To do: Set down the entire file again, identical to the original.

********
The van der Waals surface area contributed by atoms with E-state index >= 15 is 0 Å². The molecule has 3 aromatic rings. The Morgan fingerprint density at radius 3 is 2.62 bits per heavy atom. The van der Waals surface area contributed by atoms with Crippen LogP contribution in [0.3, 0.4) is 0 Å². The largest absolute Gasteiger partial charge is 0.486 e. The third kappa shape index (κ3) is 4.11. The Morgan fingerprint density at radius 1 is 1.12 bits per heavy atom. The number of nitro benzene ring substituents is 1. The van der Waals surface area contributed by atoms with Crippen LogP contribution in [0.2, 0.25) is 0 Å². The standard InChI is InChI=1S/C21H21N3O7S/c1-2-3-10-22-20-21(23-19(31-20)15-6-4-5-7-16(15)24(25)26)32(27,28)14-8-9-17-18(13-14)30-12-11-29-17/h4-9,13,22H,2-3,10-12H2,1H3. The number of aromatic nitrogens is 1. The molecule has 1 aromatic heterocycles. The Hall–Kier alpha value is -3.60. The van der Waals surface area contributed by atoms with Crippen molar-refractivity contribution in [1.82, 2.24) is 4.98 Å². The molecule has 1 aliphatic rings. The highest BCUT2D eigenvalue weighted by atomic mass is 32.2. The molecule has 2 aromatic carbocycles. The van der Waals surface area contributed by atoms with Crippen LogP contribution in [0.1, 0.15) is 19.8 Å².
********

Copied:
The van der Waals surface area contributed by atoms with E-state index >= 15 is 0 Å². The molecule has 3 aromatic rings. The Morgan fingerprint density at radius 3 is 2.62 bits per heavy atom. The van der Waals surface area contributed by atoms with Crippen LogP contribution in [0.3, 0.4) is 0 Å². The largest absolute Gasteiger partial charge is 0.486 e. The third kappa shape index (κ3) is 4.11. The Morgan fingerprint density at radius 1 is 1.12 bits per heavy atom. The number of nitro benzene ring substituents is 1. The van der Waals surface area contributed by atoms with Crippen LogP contribution in [0.2, 0.25) is 0 Å². The standard InChI is InChI=1S/C21H21N3O7S/c1-2-3-10-22-20-21(23-19(31-20)15-6-4-5-7-16(15)24(25)26)32(27,28)14-8-9-17-18(13-14)30-12-11-29-17/h4-9,13,22H,2-3,10-12H2,1H3. The number of aromatic nitrogens is 1. The molecule has 1 aromatic heterocycles. The Hall–Kier alpha value is -3.60. The van der Waals surface area contributed by atoms with Crippen molar-refractivity contribution in [1.82, 2.24) is 4.98 Å². The molecule has 1 aliphatic rings. The highest BCUT2D eigenvalue weighted by atomic mass is 32.2. The molecule has 2 aromatic carbocycles. The van der Waals surface area contributed by atoms with Crippen LogP contribution in [0.1, 0.15) is 19.8 Å².